What is Evidence in Both a 'Religious' and 'Non-Religious' Context?: A Speculative Essay
One issue that continues to occupy a good deal of space and energy on the discussion forums, here at HubPages, is the idea of 'evidence' or 'proof,' specifically directed spiritual matters---the existence of God, not the least of these. But what constitute 'evidence' or 'proof' more generally, extending beyond religion? By extension, I suppose, we're also talking about what makes a strong argument, or, for that matter, a proper argument at all.
When dealing with seemingly hopeless abstract questions like this, I like to start with first principles. I don't mean anything fancy by that; I just mean that we should use as a model a known scenario in which 'proof' or 'evidence' is actually, concretely operative.
What constitutes 'proof' on the movie and television mystery/crime detection/police procedural shows, both scripted and supposedly 'reality'-based, as far as the average member of the public can discern?
By thinking carefully about what investigators seem to regard as 'proof,' resulting in a prosecution-ready case that the DA can... well, prosecute, we might be able to apply that formula to religion or anything else to make a determination about the factors, the 'knowns' we would need to be able to even intelligently investigate such question like: Does God exist? and the like.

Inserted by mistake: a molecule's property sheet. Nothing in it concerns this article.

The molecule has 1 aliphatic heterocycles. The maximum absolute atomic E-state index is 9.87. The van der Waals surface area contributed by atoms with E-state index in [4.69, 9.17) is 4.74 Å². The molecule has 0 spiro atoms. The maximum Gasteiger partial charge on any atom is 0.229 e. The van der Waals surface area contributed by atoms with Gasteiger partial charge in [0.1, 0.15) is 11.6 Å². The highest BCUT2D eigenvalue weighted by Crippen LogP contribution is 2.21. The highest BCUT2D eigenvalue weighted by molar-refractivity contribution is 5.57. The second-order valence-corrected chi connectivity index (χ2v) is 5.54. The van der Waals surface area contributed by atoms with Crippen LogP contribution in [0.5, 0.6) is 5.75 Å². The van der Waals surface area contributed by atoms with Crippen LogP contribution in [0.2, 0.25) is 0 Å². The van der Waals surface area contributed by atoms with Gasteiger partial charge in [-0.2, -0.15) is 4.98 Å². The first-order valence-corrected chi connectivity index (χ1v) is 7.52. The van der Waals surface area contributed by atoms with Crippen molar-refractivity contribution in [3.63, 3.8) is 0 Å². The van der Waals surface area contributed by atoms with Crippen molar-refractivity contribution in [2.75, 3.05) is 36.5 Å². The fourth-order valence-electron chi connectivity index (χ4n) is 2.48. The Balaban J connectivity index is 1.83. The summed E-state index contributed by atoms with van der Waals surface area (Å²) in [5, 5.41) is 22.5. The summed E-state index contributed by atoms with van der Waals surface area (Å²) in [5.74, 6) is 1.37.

Take one of those police procedural/crime detection shows on television---any one, it doesn't matter.
Someone has been murdered. The body is sprawled out at the crime scene. Detectives are called in to investigate. They want to find out who killed the victim, and possibly the 'why' as well. In order to be able to present the strongest possible, prosecution-ready case to the District Attorney, the investigators need to put together a package of: motive, means, and opportunity, so I understand.
It is all three factors which presents the DA with the case they believe will be the most 'provable.' In other words, the authorities are looking to put together a 'picture,' and present it to a jury.
The detectives go in and conduct interviews with anybody they can find, who have anything whatsoever to do with the case, the victim: friends, family, relatives, acquaintances, co-workers, boyfriends/girlfriends, wives, husbands, children, adversaries, potential witnesses, and the like.
The results of these interviews, by themselves, are understood to NOT be 'proof' of anything. Its just what people say and say that they think they saw and heard (as you may have heard, so-called 'eye witness' reports are notoriously unreliable).
In fact, it is physical evidence that is needed to 'prove' the validity of what interviewees has told investigators.
Note this: The investigation into the crime, which is looking for 'proof' of who did it and why, begins with statements from interviewees that cannot be taken at face value, but which, themselves must be PROVED with some physical evidence.
Investigators need more. The appropriate personnel conduct forensic studies of both the crime scene and the body. (It would be nice to get some DNA, which is on a database, and nice, clear fingerprints, or something like that).